What to expect during your colonoscopy.
The colonoscopy is a diagnostic tool used by gastroenterologists to detect abnormalities in the colon. Also known as the large intestine (encompassing the sigmoid colon, descending colon, transverse colon, ascending colon and cecum), the colon is fully 5 feet long and 3 inches in diameter. Colonoscopy is on the front lines of early detection of cancer, due to its ability to detect anomalies and irregularities. It continues to be the most called-upon diagnostic support for cancer detection.
Prior to a colonoscopy, the patient will be mildly sedated. This allows the practitioner the opportunity to examine the colon in its entirety. The rectum is also examined during a colonoscopy.
Many patients have some anxiety around colonoscopies, so I like to explain how they work in some detail. This usually helps patients prepare themselves mentally for the procedure, which is painless.
The day before a colonoscopy, patients are requested to undertake colon cleansing. This is probably the most important aspect of the colonoscopy. That’s why it’s crucial that patients follow my instructions to the letter. Their co-operation in this stage of the colonoscopy process allows me to clearly see abnormalities like polyps, areas of inflammation and possible bleeding, as well as diverticulosis (pouches which form in the colon wall).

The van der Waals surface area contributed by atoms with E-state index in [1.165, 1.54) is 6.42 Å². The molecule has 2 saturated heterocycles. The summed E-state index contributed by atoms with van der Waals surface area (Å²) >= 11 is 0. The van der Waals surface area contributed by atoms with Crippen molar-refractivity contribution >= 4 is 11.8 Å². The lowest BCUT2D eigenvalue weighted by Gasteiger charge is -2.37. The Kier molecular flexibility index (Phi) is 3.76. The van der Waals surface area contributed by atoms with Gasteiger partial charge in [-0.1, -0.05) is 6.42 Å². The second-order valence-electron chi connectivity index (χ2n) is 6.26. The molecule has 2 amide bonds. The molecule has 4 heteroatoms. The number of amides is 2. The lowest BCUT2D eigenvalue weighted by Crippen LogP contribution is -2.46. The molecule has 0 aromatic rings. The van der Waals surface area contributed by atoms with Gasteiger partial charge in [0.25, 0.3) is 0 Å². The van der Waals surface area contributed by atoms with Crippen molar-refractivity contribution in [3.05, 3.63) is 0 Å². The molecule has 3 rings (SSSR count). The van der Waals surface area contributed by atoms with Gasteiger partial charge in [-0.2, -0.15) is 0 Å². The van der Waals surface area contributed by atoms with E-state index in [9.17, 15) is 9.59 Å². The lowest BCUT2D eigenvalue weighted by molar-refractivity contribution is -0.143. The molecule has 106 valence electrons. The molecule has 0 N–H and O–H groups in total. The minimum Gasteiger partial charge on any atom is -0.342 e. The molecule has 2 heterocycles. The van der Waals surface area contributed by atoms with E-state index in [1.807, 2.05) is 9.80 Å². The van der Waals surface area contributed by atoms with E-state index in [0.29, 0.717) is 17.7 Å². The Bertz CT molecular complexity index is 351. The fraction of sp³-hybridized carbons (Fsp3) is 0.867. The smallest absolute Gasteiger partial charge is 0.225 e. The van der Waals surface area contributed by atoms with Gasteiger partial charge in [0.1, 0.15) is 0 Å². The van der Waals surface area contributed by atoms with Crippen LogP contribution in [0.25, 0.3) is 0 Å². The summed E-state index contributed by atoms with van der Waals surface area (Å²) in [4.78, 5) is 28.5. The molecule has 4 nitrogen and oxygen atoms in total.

On the day of your colonoscopy, following sedation, a flexible scope is inserted through the rectum and extended through all parts of the colon until the cecum is reached. This is where your colon begins. Often, I’ll engage the ileocecal valve. This part of intestinal system is where the small and large intestines connect to one another. Going through this valve allows me to examine the ileum, which is part of the small intestine.
As said above, the colonoscopy is a frontline diagnostic tool which supports early detection of cancer. It is the most important tool in my toolbox in this respect, but patients are part of early detection. The sooner you come for a colonoscopy, the greater my chances of detecting and treating a problem.
Who needs a colonoscopy?
If you’re over 50, or come from a family with a history of cancer, you’re a prime candidate for a colonoscopy.
For the general population (of either gender) colon cancer risk is approximately 6%. That doubles if a member of your close family (parent, child, sibling) had polyps after the age of 50. Lifestyle risks for colon cancer include smoking, excessive consumption of alcohol and obesity. Crohn’s, and colitis disorders are also indicators of increased colon cancer risk.
Symptoms which warn of problems include abdominal pain, sudden weight loss (unintentional, or unexplained), diarrhea and constipation. Blood in the stool is a signal you should come in for an evaluation and colonoscopy.